As a Democracy For America scholarship winner, I've had more opportunities over the past week than most young people could ever dream. I attended NN14 and learned what the progressive blogger community has and will continue to accomplish. There aren't really words to explain what it feels like to be part of a massive protest that achieves real, life-saving results for actual people. We did that. We prevented widespread water shut-offs for the most vulnerable citizens of Detroit for at least two weeks, and we're also coalescing to pay off water bills to slow down the failures perpetrated by our elected officials. That is incredible.
As amazing as that moment was for all of us, I'd be lying if I said it was the first time I've felt the power of a grassroots movement to make collective change.
I guess that's where my story begins, and I'll tell you it in a moment. I'd just like to say how much every panel, every person, every organization that this community represents makes me wake up every morning knowing that anything is possible, and that absolutely everything is on the line. We cannot rest, and if we're going to make a real difference, we have to work together.
I'll share my story below the fold.
My name is Colleen Kennedy, and I am a 24 year old activist and writer from outside of Philadelphia. My core values come from the challenges I've had to overcome and the people who I've met, and that is why I will always be a loud, unapologetic advocate for public schools for all, no matter their zip code.
As a toddler, my single mother took me to see doctors about what she saw to be neurological and developmental delays. She was right, but our one doctor, who diagnosed my as "borderline mentally retarded, at best" was very wrong. Investment in early intervention programs, where a team of educators and diagnosticians evaluated me, figured out my exact learning differences, and outlined a comprehensive plan for me to catch up, saved my life.
By kindergarten, I was reading chapter books, and by the end of elementary school, I was a combination IEP/GIEP student. (This means I had an individualized education plan for my learning difficulties, but I was also considered a member of the gifted program.) Art and music programs, as well as opportunities to write creatively, helped me to thrive. I strongly believe that if enough resources are invested to provide this individual approach to all students, the returns on investment would astound us all.
I graduated high school in 2008, just a handful of months before Governor Corbett entered office, and with that, disastrous cuts and fringe policies for students and teachers. My local school district, Upper Darby School District, quickly ran low on reserve funds, and our school board was forced to cut the very programs that not only saved my life, but served as an equalizer across many groups of students. They cut summer tutoring programs that had helped to raise reading and math test scores for students falling behind, and they reduced the number of personal aides in special education classrooms. Literacy coaches were considered a luxury, and our significant ELL population had to get by with less. Safety even became an issue, and by the time 2012 came around, there was no option but to make significant cuts to music, art, physical education, library, foreign language, and technology programs, all investments in the economic opportunities of students' future adult lives.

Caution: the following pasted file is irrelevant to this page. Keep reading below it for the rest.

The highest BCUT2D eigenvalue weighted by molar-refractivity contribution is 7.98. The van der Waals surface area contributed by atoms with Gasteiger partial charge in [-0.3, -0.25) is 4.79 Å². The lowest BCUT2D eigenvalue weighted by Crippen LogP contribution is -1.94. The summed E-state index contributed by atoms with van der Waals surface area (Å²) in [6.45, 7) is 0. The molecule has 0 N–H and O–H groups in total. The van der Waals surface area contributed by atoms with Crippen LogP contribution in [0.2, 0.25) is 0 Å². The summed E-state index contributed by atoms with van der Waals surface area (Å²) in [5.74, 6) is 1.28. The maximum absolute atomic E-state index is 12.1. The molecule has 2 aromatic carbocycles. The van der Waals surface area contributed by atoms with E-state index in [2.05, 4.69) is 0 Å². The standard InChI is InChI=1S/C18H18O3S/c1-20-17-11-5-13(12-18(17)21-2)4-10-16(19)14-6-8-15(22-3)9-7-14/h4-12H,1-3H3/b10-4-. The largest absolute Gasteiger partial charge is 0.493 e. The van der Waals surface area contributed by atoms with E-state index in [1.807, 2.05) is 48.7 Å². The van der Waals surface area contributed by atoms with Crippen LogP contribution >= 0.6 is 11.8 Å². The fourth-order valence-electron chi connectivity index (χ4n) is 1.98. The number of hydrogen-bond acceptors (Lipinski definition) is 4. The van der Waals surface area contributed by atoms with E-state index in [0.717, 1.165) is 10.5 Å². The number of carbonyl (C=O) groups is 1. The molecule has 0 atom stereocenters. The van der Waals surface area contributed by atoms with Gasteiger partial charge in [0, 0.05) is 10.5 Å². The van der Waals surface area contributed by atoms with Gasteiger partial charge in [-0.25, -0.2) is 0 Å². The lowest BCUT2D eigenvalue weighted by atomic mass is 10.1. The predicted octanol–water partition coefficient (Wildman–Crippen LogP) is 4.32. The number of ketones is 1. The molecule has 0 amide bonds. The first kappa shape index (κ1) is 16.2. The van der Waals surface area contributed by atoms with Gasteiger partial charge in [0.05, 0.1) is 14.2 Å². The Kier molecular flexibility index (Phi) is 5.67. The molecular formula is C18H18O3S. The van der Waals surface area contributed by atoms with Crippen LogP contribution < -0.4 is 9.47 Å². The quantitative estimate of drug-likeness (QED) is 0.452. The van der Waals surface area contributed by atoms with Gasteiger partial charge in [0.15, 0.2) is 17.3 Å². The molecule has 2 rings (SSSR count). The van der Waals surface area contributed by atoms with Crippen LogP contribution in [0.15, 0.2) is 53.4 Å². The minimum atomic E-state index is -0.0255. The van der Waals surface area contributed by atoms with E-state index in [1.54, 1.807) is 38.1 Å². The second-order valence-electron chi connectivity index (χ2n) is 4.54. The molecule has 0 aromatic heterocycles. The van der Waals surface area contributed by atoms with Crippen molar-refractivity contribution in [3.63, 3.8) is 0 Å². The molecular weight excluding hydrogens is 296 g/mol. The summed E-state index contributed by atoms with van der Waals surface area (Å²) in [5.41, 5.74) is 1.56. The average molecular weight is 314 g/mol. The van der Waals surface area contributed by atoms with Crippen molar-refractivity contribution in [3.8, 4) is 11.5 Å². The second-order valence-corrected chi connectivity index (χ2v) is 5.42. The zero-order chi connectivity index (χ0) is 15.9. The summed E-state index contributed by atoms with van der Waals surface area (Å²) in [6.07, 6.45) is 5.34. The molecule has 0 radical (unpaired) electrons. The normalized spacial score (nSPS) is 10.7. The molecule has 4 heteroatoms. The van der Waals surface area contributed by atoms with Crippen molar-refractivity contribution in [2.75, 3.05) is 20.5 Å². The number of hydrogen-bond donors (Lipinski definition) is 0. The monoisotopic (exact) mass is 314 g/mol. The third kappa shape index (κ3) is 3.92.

I took action, and created a video and petition that gained national press coverage. We held rallies and raised money for a bus to Harrisburg, where we rallied and lobbied some more. We even encouraged hundreds of students, teachers, and community members from all over the country to send in messages of support, and we were inundated.
Thanks to the collective voices of parents, students, alumni, and quite a few celebrities who believed in the idea of educating the complete child, not farming them out for the profit of testing and text book companies, we won.
We made a historical, progressive victory a reality - the Pennsylvania state legislature, which is Republican-controlled just like the Governor's Mansion, decided amid the uproar to restore $2.7 million in funding to our school district. We brought back 57 teaching professionals across music, art, physical education, library, technology, and foreign language programs.
This past year, I started a political action committee, and our goal is to elect just a few state legislators who will be warriors for public education in Harrisburg. This is our website.
During the Pennsylvania primary, we backed a progressive candidate who understood the challenges that our public schools face, and who, unlike his incumbent Democratic opponent, would not bow to the special interests who want to privatize our schools.
We came close to winning, very close, with a margin of a little over 400 votes. Not bad for our first try.
I am writing this diary to ask you with all the humility in the world - will you help me?
We need people to make donations, large and small, and we need to spread the word. If you've been following the struggles of the School District of Philadelphia at all, you know the importance of this cause.
Please donate, then share my diary with friends and family. If we can get lots of supporters of public education to sacrifice just a little, I know we can win, because we've been victorious before.